“Delivering quality healthcare service in Nigeria: Focus on the Patient Experience” was the topic shared by Efunbo Dosekun, Founder & CMD Outreach Medical and his view is that, to create a well governed clinical system, you need leadership development, audit, clinical risk management, evidenced based practice/information, clinical guidelines/care pathways, patient involvement, research, development and multidisciplinary working “Patient experience is a critical quality domain that should be used to evaluate hospital performance” Efubo insisted.
The presentation on ‘Making healthcare accessible to everyone: the challenges and the solutions’ delivered by Tayo Aduloju, Senior Fellow, Public Policy and Institutional Development, Nigerian Economic Summit Group was enlightening. In his view, the current trajectory of investment in healthcare sector is not sufficient to support the current population of Nigeria and is at best mundane in its aspirations to support the future national healthcare needs and across the globe, governments, healthcare delivery systems, insurers, and consumers are engaged in a persistent tug-of-war between competing priorities: between meeting the increasing demand for healthcare services and reducing the rising cost of those services.
“Investment opportunities in healthcare are growing apace. The expected improvement in Africa’s macro-economic climate over the next decade will expand the healthcare gap, as higher incomes will create new demand. The biggest individual investment opportunities will be in building and improving the sector’s physical assets” stated Tayo.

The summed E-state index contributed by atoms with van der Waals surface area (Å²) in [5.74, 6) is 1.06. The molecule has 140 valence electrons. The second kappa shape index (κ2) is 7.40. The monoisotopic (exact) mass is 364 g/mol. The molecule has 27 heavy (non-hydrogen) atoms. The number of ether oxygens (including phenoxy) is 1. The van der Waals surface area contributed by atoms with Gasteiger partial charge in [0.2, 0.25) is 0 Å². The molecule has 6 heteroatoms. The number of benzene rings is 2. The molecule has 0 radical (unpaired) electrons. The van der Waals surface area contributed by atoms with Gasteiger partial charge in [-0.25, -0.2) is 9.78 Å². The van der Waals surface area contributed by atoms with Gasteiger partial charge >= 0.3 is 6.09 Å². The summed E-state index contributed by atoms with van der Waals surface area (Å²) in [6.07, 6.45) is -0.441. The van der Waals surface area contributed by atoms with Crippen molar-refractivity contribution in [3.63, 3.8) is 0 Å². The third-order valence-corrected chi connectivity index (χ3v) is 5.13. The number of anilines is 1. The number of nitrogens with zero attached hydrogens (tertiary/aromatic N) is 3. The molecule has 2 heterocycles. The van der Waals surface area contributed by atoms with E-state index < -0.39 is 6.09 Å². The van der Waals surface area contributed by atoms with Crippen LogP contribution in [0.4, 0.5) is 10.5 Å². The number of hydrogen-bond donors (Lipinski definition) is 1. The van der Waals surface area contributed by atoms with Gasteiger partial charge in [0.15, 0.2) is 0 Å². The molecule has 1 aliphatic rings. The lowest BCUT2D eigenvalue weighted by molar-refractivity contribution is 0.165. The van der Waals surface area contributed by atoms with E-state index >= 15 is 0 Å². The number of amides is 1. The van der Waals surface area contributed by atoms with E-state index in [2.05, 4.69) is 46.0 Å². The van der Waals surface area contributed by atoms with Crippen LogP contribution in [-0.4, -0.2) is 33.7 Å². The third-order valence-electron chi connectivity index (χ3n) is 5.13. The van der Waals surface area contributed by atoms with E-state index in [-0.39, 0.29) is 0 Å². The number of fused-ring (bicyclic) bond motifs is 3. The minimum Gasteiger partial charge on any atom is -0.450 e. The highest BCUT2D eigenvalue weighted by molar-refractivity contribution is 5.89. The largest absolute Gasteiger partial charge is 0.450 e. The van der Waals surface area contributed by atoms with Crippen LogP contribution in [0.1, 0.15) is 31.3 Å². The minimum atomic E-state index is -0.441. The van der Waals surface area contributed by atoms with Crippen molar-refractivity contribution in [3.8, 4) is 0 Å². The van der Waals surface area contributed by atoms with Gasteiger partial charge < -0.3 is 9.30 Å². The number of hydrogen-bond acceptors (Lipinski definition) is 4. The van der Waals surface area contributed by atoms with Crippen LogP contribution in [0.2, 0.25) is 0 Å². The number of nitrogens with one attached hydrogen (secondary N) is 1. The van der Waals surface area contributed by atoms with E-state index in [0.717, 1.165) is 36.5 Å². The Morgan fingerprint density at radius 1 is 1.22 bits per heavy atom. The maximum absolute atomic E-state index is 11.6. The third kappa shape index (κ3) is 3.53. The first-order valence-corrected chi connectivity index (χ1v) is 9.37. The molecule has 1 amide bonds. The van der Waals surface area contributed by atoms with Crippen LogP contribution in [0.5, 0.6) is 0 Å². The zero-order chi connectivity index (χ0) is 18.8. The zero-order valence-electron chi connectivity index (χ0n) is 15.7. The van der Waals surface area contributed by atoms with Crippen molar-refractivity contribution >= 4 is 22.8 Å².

Tayo therefore submitted that “from the foregoing, and considering that even in times of prosperity, the country did not do well with state driven healthcare financing, and by implication, provision of good quality healthcare services to most Nigerians, there is the temptation to urgently call for the scaling up of private sector options as the most viable pathway for health care financing for Nigeria, but not without a review of some theoretical and empirical evidence.”
Sharing on ‘Financing options for healthcare providers in Nigeria’, Senior Health Specialist, Health, Nutrition and Population GP, IFC, Olumide Okunola says the steps to be taken by healthcare providers includes “Taking an economy wide perspective for healthcare, identifying the role of providers in the increased use of risk pools in Nigeria and the opportunities/challenges it brings, engaging with BOI/CBN and other financial institutions on how to explicitly benefit from available concessionary facility, capacity building on the use of the collateral registry and capacity building for financial institutions.
Hygeia HMO offers comprehensive health insurance services to corporate organisations, SMEs with 10 or more members. They continue to define and set new standards for health maintenance services in Nigeria and Africa, deploying global best practices.
By: Kemi Ajumobi